MapleMama Craft Maple Spritzers

by Laura Rodley
There’s a new buzz word in the health food market and that is MapleMama. MapleMama Craft Maple Spritzers are easy to hold in your hand, are only 70 calories, and contain their signature bite that stimulates the wow factor.
“I like it best when people make ‘the face’; their eyes open wide and they say ‘wow’. I love that,” said founder Joe Laur of Wendell, MA.
The artwork on the bottle outpunches the other artwork on bottles sitting beside it in the cooler. It features a long-haired woman sitting high in the crown of a maple tree, holding the inner light of the maple — its sap — caught in a large teardrop shape in her hands. This was designed by the artist who creates artwork for Celestial Seasonings.
“It is the goddess in the maple tree. We really like her,” said Laur.
There are 54 healthful antioxidants in each MamaMaple spritzer. The antioxidants already occur naturally in maple sap, as well as minerals. The evaporation process creates more of them, including a polyphenol antioxidant called “quebecol”, in honor of the province of Quebec; similar polyphenol antioxidants are also found in blackberries.
The plentitude of antioxidants in maple sap has been proven by researchers from a study released by the University of Rhode Island in 2011, headed by lead scientist Dr. Navindra Seeram.
Laur had been producing maple syrup for the past 15 years as a hobby, 40 gallons a year. He had been working as a consultant — and still does a little — as a “turn-around artist for non-profits” to get their businesses back up on their feet, and he always wanted to start his own business. Two years ago, he conceptualized the logistics of MapleMama, and launched their first spritzers in May of 2016.
“My wife (Sara) and I have twins (Sam and Maya), who are almost 15. We wanted to give them a tasty soft drink but something healthy. We added maple syrup to sparking water and started experimenting with lime, fresh mint — the kids liked that one, crushing their own fresh mint — going on to try cranberry, almond and hazelnut.”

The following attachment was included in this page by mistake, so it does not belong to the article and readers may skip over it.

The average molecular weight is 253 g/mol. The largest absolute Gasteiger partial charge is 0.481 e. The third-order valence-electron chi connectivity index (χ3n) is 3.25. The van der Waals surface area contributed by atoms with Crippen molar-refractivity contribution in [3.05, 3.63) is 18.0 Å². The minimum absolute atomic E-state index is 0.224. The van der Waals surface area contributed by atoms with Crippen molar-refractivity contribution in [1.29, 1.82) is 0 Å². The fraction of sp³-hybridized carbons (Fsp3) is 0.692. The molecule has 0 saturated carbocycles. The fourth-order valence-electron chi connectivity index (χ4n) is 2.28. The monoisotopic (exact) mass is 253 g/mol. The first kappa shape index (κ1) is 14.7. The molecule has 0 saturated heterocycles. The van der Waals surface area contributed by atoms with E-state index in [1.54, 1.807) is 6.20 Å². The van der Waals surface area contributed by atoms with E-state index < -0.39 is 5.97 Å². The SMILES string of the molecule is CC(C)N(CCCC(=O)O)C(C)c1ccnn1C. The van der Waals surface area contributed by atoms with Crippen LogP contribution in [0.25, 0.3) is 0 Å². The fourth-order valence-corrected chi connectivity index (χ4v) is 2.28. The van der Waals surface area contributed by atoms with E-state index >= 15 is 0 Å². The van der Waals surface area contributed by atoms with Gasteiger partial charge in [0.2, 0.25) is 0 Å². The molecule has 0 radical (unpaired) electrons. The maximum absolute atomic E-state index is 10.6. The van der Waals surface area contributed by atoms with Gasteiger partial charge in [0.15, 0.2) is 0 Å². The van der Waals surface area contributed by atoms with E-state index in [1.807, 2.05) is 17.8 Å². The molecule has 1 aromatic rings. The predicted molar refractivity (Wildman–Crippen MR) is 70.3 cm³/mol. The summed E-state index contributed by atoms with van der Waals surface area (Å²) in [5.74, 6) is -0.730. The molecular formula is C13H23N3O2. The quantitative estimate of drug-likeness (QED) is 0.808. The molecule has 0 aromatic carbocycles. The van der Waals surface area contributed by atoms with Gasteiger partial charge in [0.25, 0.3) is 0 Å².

The idea and taste took root. When the kids were little, they had set up a lemonade stand on the common during Wendell Old Home Days, selling their household’s maple syrup spritzers. “All of a sudden, they had a line five to six people deep, more than anybody else on the common, and the people came back for more,” said Laur.
He knew he had a niche market, and when he was ready to venture further, he got advice from people in the beverage business, who forecasted that there was, “Pretty much a 99 percent failure rate, but if you want to try it, go ahead.” And he did.
They conducted taste-testings in local stores and Whole Foods Markets and at parties.
Vanilla came in first, with cold brew coffee coming in second. Holding onto the feedback as gospel, they sell those flavors in 70 local stores in Massachusetts, Vermont and New Hampshire.
For each batch of 500 cases, he uses 65 gallons of syrup. Last May, they produced 280 cases, 140 of each flavor, and sold out. They produced 500 cases of MapleMama Cold Brew Coffee flavor in August and 500 cases of vanilla flavor in September, creating velocity in the business.
Over the years, they have developed the flavors, and added a fruit acid. Because people have asked for it, they are considering adding the original maple spritzer flavor. He came across the cold coffee flavor by throwing cold coffee into the mix on a whim, with superlative results.
“We have a long way to go. We spent $80,000 on the business and have $20,000 in revenues, but it’s growing. If we had launched in January, it maybe would have been $50,000 in revenues. Once we get up to production and higher volumes,” he said, the numbers will follow.
Potential growth and profit partially depends on whether he does distribution, or has someone else do it for them. At the moment, he self-distributes and uses a distributor. He talked to a national distributor recently. His office is in Wendell, but bottles the product at Ginseng UP Corporation in Worcester.
He’d like to produce a mint maple spritzer, but the mint can be very tricky, and can taste great to one person, but not the next.
He would also like to buy his maple syrup from local maple syrup producers, but he hasn’t found an organic maple syrup producer producing in large enough quantities in Massachusetts for his needs. Therefore, he buys organic maple syrup from producers in northern Vermont and Quebec.
For more information email info@maplemamabeverages.com or visit http://maplemamabeverages.com
 

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